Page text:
Gold has long been valued by mankind, and may even have been used by humans in prehistoric times. Perhaps one of the most recognisable artefacts in the world today is the mask of Tutankhamen which was discovered in the young Pharaoh’s tomb in 1922.
As well as practical and decorative items, the precious metal has been used throughout history as a currency, and coins from ancient Greece and Rome are found in many museum collections.
The Egyptians mined the metal in the upper Nile region close to the Red Sea. In South America, the Aztecs created many treasures out of the metal which were plundered by the Spanish Conquistadors.
In more recent times, North America experienced ‘gold fever’ when the discovery of significant deposits of the metal in California in 1850.
Gold has properties which earned its place as the most precious metal known to ancient civilisations. It is referred to as a ‘noble’ metal because it does not oxidise and lose its yellow metallic lustre, which is reminiscent of the sun.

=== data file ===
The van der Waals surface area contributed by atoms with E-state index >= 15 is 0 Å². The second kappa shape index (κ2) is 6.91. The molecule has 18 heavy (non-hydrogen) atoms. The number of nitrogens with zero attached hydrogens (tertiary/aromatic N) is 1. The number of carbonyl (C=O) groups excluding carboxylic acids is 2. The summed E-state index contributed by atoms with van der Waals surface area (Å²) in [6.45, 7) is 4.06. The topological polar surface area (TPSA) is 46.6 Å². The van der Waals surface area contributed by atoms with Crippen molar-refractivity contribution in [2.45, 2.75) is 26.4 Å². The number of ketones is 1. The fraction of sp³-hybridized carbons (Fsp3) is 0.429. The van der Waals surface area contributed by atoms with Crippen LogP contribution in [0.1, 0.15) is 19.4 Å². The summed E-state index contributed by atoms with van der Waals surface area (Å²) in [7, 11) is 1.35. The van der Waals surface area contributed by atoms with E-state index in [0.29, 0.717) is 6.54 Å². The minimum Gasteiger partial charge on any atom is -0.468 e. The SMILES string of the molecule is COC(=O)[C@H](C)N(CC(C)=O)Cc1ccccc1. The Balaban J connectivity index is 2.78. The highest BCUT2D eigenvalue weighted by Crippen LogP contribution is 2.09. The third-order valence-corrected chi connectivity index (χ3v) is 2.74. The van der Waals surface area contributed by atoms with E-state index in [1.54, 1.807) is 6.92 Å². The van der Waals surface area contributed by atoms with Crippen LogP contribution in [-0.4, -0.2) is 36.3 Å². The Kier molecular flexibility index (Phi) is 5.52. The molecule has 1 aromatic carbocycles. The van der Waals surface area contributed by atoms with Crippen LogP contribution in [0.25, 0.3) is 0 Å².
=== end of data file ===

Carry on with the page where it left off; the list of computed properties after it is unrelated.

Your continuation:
It is easy to work with to create objects, and to stamp with dies to create patterns - and in recent times, the hallmarks that indicate its source and quality.
Perhaps the most significant factor in determining its price is supply and demand. That there is a limited amount of the precious metal available at any given time – and the ‘rarity factor’ has maintained the high value and the price through the ages.
In today's global economy, the price of the metal is affected by many complex factors, and it is no longer just a matter of quality and quantity. Prices for gold fluctuate in line with stock markets, currencies and other commodities.